Juvenile Crimes

Juvenile Crimes in Anoka County

The juvenile court system in Minnesota is very different from adult court, as it has its own set of procedures and rules. This is because the juvenile court system is based on correcting the behavior rather than treating the child like a criminal. It has been found that treating a child like a criminal can lead to them re-committing rather than rehabilitating and becoming productive within society.

If your child has been charged with a juvenile crime, it is important to work with a Minnesota juvenile crime attorney who has experience with the juvenile court system and how to ensure the child is treated fairly. Just because the accused is a minor doesn’t mean that he or she doesn’t have rights or should receive the maximum punishment.

Guiding You Through Juvenile Court

Most offenses that are committed by a child under 18 years of age falls under the jurisdiction of juvenile court. Juvenile court proceedings are confidential, and in most cases a conviction for an offense committed by a minor does not appear on their criminal record. Juvenile court is focused more on rehabilitation instead of punishment. This means that the child will not go to jail or prison. However, the sealing of a juvenile record doesn’t mean it won’t ever come up. If convicted of a crime as an adult, the juvenile offenses can come up even if they do not come up in a background check.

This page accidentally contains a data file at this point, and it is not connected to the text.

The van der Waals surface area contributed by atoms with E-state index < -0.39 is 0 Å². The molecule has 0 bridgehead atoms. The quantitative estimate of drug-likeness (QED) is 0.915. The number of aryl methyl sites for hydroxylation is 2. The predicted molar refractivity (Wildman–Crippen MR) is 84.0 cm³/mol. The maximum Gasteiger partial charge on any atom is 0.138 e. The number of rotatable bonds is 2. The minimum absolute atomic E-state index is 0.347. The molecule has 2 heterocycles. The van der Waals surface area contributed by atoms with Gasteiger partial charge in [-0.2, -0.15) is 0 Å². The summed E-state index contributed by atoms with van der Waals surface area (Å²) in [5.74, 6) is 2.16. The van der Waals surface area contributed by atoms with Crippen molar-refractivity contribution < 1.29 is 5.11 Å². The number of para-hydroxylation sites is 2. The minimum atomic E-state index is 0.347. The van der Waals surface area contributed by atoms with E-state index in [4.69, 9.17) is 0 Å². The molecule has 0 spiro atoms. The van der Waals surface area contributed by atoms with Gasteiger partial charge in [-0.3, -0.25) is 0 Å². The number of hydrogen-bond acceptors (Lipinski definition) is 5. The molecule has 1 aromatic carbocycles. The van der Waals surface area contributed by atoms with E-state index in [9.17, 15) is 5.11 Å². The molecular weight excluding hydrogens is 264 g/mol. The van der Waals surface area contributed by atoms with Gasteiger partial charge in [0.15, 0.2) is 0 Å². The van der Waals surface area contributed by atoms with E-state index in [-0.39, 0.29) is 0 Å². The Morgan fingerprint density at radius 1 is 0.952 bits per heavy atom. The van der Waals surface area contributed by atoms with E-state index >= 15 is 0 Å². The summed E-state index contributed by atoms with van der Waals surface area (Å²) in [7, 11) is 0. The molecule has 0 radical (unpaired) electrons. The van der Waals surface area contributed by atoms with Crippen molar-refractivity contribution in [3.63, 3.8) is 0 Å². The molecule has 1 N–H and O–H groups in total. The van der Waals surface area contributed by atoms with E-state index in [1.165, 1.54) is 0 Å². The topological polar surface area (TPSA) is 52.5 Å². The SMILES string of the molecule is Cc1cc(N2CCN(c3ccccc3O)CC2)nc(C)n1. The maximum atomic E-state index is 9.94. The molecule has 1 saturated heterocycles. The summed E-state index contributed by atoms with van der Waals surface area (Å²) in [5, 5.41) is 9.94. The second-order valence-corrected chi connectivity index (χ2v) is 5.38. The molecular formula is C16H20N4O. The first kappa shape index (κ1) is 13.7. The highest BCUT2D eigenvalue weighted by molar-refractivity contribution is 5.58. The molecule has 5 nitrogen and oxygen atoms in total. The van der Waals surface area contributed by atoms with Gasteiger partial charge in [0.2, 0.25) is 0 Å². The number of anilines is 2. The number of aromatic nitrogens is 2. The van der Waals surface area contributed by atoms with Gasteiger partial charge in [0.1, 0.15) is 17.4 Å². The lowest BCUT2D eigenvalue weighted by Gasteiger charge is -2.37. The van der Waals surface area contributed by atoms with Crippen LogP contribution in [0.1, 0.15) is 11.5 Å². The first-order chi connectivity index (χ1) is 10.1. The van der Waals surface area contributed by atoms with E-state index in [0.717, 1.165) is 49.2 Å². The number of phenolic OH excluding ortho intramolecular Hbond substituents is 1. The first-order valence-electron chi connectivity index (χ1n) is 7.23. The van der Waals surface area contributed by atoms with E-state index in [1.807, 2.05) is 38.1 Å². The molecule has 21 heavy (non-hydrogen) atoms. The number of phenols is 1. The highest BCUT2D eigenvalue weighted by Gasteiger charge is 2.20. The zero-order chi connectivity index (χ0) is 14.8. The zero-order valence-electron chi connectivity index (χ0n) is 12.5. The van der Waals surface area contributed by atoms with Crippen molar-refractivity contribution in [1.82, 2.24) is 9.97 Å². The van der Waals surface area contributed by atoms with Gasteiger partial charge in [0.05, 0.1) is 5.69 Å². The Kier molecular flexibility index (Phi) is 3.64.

And while a child will not necessarily go to jail, the only time in which a child will go to jail or prison is when the offense is particularly severe. The State may seek to have them tried as an adult, which means they are subject to adult criminal penalties if they are convicted.

The common types of juvenile offenses are:

  • Theft
  • Vandalism
  • Drug possession
  • Disorderly conduct
  • Underage drinking
  • Probation violation
  • Assault
  • Snowmobile, ATV, and boating while intoxicated
  • Prescription drug crimes
  • Vehicular homicide

The list is rather extensive. For every juvenile crime, the consequences can be serious, depending on the crime.

Preserving Your Child’s Future

If convicted of a juvenile offense, the penalties that could be paid include:

  • Placement in a juvenile detention facility for a short period of time
  • Restitution
  • Chemical, cognitive, or mental health programs and evaluations
  • Probation
  • Fines

In cases, such as sex crimes and murder, the child may be tried as an adult and that means adult penalties. Regardless of whether or not your child is charged as an adult, the same level of legal representation is needed to get the best possible result. Your child needs aggressive and committed representation that is designed to receive the best possible result.